Donna McAllister and Kathy Dreilich hold signs against animal cruelty at the Duncan court house Thursday afternoon. (Robert Barron/Citizen)

B.C. woman banned from owning animals after horrific dog abuse case

Melissa Tooshley gets suspended sentence in Teddy the dog case

Melissa Tooshley has been handed a suspended sentence and probation for one year for failing to provide the necessities of life for an animal in the Teddy the dog animal abuse case.

Judge Mayland McKimm also gave Tooshley, 41, a lifetime ban on owning any type of animal or living in a home where animals reside in the Duncan court house Thursday afternoon on Vancouver Island.

Her stepfather Anderson Joe also received a suspended sentence and was also ordered not to own any more animals for the rest of his life when he was sentenced on Monday in the Teddy case.

RELATED STORY: JOE GETS SUSPENDED SENTENCE IN TEDDY THE DOG CRUELTY CASE

McKimm said in his summation Thursday that a jail sentence would normally be essential in such an extreme case of animal neglect, but the many mitigating circumstances in the case, and a joint submission by Crown and defence counsels recommending a suspended sentence, were instrumental in his decision.

The court heard that at the time the dog was seized from Joe’s property in 2017, Tooshley, who already had three children, was just in the final stages of a difficult pregnancy and birth, and then was bedridden with postpartum depression.

The court heard that, considering the low cognitive ability of Joe, she was the sole adult in the house and was responsible for the family, the household and the dog in the yard when she was bedridden while Joe was away.

Prosecutor John Blackman said Tooshley, who has no previous criminal record, has taken full responsibility for her actions and acknowledged that she understands that she should have done something to help the dog but, considering her circumstances at the time, was unable.

Special constables seized Teddy in critical distress from Anderson’s property on Feb. 16, 2018.

Teddy was severely emaciated and was on a tether only a few inches long, standing in a pile of mud and feces when he was seized. Teddy’s collar was so deeply embedded into his neck that his head had swollen to two or three times its normal size, and there was a severe infection in his neck. The wound from the collar exposed the dog’s trachea and jugular vein.

Despite extensive emergency treatment and around-the-clock care, the dog succumbed to his critical condition two days later, the SPCA reported.



robert.barron@cowichanvalleycitizen.com

Like us on Facebook and follow us on Twitter

Just Posted

Clinton man faces first degree murder charge for 2018 homicide at Deep Creek

Wyatt Boffa, 29 has been charged in the death of Jamie Sellars Baldwin, 43,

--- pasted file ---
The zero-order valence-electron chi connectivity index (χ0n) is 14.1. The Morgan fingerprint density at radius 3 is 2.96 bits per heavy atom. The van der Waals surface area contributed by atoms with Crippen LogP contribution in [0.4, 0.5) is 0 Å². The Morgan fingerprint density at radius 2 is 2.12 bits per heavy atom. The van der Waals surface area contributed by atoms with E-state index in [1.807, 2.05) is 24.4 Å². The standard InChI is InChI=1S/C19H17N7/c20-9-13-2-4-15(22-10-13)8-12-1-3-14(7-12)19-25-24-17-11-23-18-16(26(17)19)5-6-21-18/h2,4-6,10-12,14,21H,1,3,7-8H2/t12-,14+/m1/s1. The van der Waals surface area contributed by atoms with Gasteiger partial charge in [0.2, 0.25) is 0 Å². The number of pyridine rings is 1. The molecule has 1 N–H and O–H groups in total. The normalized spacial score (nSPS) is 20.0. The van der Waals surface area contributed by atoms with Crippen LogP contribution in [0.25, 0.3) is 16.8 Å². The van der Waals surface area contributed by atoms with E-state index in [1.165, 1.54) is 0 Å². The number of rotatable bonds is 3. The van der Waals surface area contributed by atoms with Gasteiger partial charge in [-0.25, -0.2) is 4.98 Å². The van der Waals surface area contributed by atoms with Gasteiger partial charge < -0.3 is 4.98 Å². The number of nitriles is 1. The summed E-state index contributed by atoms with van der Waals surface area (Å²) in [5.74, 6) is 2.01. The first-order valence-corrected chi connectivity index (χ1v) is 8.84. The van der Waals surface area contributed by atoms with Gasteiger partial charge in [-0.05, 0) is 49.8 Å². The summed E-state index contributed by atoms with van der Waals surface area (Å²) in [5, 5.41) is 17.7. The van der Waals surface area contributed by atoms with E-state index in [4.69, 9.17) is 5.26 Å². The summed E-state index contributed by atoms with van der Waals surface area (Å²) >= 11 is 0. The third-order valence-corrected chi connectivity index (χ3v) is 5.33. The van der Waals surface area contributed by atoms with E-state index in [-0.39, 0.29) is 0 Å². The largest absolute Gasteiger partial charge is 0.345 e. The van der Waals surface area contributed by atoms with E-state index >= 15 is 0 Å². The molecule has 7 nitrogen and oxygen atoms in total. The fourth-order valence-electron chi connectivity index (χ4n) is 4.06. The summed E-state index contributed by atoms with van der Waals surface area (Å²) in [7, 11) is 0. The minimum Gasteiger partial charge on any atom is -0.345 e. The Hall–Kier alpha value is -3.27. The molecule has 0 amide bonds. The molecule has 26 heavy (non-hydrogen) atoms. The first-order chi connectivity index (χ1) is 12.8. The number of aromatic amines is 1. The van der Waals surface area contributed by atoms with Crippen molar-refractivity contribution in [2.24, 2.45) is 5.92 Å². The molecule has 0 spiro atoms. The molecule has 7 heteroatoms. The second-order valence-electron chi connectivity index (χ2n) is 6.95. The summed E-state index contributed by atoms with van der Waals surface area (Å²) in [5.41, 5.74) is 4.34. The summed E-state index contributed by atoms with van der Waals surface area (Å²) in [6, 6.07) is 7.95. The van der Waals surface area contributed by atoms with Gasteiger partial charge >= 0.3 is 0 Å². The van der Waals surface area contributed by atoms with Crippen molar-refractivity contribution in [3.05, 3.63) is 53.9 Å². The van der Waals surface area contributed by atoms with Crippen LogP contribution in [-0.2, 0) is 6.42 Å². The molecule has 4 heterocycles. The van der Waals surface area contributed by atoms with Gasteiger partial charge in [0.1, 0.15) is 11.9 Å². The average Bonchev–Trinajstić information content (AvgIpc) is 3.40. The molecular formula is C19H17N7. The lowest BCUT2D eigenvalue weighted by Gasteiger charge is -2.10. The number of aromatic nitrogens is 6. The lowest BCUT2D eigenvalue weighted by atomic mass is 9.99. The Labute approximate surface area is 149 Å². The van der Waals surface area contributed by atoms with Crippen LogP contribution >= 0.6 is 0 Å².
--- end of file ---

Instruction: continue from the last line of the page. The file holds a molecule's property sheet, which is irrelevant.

Toys for Joys helps give local children a Merry Christmas

This year’s event brought in cash donations and toys and provided donors with a hot breakfast

Snowfall warning continues for parts of B.C.’s Interior

First significant snowfall of the season prompts Environment Canada warning

Highway 1 reopens to traffic near Yale

A rockfall closed the highway for several hours

New visitor’s guide and trail map to be published, GCCS tells council

Ashcroft council looks at communications, the curling rink, mosaics, and more at recent meeting

VIDEO: Led by ‘Marriage Story,’ Netflix dominates Golden Globe noms

Netflix flexed its muscles across all categories, just as it is girding for battle with a host of new streaming services

Would you leave your baby alone to go to the gym? This Canadian dad did

The man identifies just as a divorced dad with a nine-month-old baby

B.C. coroner asking for help identifying man found dead in Peace region

Mounties have deemed the man’s death not suspicious and believe he died earlier this year

Lawyer competence includes knowledge of Indigenous-Crown history: B.C. law society

All practising lawyers in B.C. will be required to take a six-hour online course covering these areas

Wealth of Canadians divided along racial lines, says report on income inequality

One interesting finding was that racialized men have a higher employment rate than non-racialized men

B.C. universities post $340 million worth of surpluses thanks to international student tuition

Students call for spending as international enrolment produces huge surpluses at many universities

Conservatives urge Morneau to deliver ‘urgent’ fall economic update

Morneau says the first thing the Liberals plan to do is bring in their promised tax cut for the middle class

INFOGRAPHIC: How much money did your local university or college make last year?

B.C. university and colleges posted a combined $340 million surplus in 2018/19

Most Read